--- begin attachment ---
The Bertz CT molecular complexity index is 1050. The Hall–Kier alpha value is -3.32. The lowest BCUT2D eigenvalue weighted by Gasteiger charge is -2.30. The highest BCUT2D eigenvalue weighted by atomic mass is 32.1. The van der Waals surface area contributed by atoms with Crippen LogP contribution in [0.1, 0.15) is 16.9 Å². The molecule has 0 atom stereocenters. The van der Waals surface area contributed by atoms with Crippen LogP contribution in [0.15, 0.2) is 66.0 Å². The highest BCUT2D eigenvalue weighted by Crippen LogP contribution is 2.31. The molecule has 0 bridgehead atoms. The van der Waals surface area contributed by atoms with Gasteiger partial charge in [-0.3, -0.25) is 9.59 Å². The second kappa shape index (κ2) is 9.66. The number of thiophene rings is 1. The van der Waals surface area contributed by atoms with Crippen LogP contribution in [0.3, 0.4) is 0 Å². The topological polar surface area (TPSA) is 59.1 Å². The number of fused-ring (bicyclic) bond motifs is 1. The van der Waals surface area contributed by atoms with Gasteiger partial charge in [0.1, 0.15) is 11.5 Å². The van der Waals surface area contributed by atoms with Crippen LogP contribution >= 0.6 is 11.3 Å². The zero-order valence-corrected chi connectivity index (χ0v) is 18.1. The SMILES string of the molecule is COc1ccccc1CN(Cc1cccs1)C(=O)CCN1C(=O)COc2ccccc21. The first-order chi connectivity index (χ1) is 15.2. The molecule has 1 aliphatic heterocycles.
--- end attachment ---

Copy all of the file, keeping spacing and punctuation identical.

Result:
The Bertz CT molecular complexity index is 1050. The Hall–Kier alpha value is -3.32. The lowest BCUT2D eigenvalue weighted by Gasteiger charge is -2.30. The highest BCUT2D eigenvalue weighted by atomic mass is 32.1. The van der Waals surface area contributed by atoms with Crippen LogP contribution in [0.1, 0.15) is 16.9 Å². The molecule has 0 atom stereocenters. The van der Waals surface area contributed by atoms with Crippen LogP contribution in [0.15, 0.2) is 66.0 Å². The highest BCUT2D eigenvalue weighted by Crippen LogP contribution is 2.31. The molecule has 0 bridgehead atoms. The van der Waals surface area contributed by atoms with Gasteiger partial charge in [-0.3, -0.25) is 9.59 Å². The second kappa shape index (κ2) is 9.66. The number of thiophene rings is 1. The van der Waals surface area contributed by atoms with Crippen LogP contribution in [0.3, 0.4) is 0 Å². The topological polar surface area (TPSA) is 59.1 Å². The number of fused-ring (bicyclic) bond motifs is 1. The van der Waals surface area contributed by atoms with Gasteiger partial charge in [0.1, 0.15) is 11.5 Å². The van der Waals surface area contributed by atoms with Crippen LogP contribution >= 0.6 is 11.3 Å². The zero-order valence-corrected chi connectivity index (χ0v) is 18.1. The SMILES string of the molecule is COc1ccccc1CN(Cc1cccs1)C(=O)CCN1C(=O)COc2ccccc21. The first-order chi connectivity index (χ1) is 15.2. The molecule has 1 aliphatic heterocycles.